When exactly were comments expected at the bottom of every story from a news organization? I have some nostalgia for the days you read something in the paper and then slammed it down in disgust, only giving your opinion to the person next to you. Apparently no one else cares to relive those memories.
There’s no getting around the fact comment sections are better breeding grounds for vicious attacks rather than insightful discussion. That’s the tangle the New Haven Independent got in this month just before shutting off its comments section. The editor, Paul Bass, was fed up with filtering out obscene, ridiculous posts all day. I can’t blame him. Bass hopes to find a way to return to offering comments in the near future, but I think this cooling-off period serves as a reminder to news organizations of every size: There’s no right way to do comments, they all present problems.
Before I came to Northeastern, I worked at the Santa Barbara Daily Sound. We had the distinction at the time of being the only news site in town where you didn’t have to register to leave comments. We also had the distinction of having some of the most vicious commenters in town. I remember a specific instance where a family of Mexican immigrants were killed when a truck ran through their house one day and the comments section turned into a display of bigotry. Sure, the editor and I started filtering comments but we wouldn’t get to all of them very quickly. It got to the point where comments were moderated before being posted.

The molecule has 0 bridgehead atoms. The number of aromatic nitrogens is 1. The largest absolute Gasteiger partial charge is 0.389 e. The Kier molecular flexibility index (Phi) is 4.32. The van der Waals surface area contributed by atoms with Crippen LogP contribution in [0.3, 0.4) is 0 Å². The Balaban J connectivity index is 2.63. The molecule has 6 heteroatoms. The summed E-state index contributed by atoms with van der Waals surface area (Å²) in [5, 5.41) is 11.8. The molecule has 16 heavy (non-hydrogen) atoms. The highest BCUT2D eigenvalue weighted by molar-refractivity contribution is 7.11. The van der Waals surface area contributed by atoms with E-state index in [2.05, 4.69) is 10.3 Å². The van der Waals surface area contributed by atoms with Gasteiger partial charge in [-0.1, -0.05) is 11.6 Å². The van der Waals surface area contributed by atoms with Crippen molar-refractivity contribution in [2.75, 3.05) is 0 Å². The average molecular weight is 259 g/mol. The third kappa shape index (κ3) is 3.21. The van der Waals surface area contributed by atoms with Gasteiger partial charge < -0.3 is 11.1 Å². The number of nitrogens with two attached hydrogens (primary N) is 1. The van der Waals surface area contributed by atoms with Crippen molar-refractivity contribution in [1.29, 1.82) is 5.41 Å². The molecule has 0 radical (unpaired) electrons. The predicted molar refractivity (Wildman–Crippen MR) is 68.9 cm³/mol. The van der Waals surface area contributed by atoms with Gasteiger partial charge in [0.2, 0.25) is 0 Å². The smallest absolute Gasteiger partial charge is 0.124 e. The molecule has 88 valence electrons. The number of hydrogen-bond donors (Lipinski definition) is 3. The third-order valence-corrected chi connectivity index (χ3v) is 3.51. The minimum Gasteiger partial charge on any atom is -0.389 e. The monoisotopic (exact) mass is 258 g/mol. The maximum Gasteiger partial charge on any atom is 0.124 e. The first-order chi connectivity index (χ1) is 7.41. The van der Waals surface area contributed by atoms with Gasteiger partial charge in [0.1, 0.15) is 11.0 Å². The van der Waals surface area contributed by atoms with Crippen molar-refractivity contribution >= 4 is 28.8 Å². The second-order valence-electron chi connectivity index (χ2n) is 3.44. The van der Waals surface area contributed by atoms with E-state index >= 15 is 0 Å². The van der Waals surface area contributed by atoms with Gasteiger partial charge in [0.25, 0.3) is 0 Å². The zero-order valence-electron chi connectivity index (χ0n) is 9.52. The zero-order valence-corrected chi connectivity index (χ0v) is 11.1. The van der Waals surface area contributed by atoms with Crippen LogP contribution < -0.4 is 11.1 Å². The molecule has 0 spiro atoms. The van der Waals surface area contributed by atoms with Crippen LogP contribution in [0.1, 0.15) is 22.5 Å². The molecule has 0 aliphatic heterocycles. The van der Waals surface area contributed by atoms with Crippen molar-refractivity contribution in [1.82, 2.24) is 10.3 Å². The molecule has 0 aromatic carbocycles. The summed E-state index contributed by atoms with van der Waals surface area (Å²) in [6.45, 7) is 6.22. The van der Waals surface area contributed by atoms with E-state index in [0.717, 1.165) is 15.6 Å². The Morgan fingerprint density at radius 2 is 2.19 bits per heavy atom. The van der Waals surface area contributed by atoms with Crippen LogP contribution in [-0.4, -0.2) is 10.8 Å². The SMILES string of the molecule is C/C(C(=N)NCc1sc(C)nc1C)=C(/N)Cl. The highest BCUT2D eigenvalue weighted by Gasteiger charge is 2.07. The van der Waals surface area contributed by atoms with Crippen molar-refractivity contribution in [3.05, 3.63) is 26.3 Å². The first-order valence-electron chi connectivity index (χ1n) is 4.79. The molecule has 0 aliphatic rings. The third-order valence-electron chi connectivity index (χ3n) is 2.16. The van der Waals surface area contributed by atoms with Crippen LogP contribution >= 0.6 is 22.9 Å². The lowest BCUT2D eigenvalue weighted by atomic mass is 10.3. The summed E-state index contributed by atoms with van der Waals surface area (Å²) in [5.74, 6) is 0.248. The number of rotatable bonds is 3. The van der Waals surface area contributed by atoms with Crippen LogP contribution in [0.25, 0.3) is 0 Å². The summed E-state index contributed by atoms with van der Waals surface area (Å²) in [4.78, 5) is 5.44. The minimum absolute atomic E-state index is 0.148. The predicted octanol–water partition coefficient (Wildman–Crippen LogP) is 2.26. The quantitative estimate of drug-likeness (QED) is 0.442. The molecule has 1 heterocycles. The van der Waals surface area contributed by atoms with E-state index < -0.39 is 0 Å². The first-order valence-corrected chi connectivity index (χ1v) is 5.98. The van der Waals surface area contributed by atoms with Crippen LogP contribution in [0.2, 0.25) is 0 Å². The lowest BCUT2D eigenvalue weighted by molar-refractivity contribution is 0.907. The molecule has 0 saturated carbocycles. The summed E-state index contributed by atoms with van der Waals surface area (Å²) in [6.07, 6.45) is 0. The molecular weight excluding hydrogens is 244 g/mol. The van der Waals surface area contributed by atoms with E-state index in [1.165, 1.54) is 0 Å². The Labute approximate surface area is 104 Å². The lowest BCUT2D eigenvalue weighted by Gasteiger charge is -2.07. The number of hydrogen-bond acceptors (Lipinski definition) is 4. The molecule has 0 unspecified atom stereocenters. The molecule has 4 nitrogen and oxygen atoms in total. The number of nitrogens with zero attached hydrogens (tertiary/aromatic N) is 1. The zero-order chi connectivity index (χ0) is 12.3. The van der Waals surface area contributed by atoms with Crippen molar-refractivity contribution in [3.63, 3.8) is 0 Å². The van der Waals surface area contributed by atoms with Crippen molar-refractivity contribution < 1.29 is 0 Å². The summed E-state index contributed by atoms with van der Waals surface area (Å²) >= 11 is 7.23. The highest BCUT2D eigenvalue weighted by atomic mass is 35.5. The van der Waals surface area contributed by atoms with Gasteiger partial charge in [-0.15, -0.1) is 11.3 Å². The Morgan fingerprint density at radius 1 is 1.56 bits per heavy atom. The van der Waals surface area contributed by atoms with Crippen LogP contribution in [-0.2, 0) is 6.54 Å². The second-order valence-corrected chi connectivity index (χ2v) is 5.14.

Since a website redo last fall, the commments are integrated with Facebook, Yahoo and other platforms that make you make an account and show at least some identity. The number of posts have dropped way down and so have the page views. But I think the paper has gained some credibility because of it. Dan Kennedy said in a Nieman Lab essay, comments are necessary part of the Independent’s identity. They’re a key to civic engagement. I think some sites, these online outlets that openly bash the mainstream media for being closed and sheltered when it comes to engagement, have built a brand around easy access to getting your voice out through comments. As these sites grow up, they become tired of the same trolls shouting with caps lock on. The trolls, unfortunately, never grow up. Remove the ability to comment, and you might as well have just cut off their ability to breath.
To be brutally honest, I wouldn’t care if comment sections disappeared tomorrow, a feeling I believe is shared by many people familiar with social media. I rarely use them, and if I want to tell people what I think and start a lively discussion, I throw my opinion up on Facebook or Twitter. And think about it: Comments are nothing new, they’ve been around for ages. They’re called letters to the editor.
Photo: Flickr/Denis Dervisevic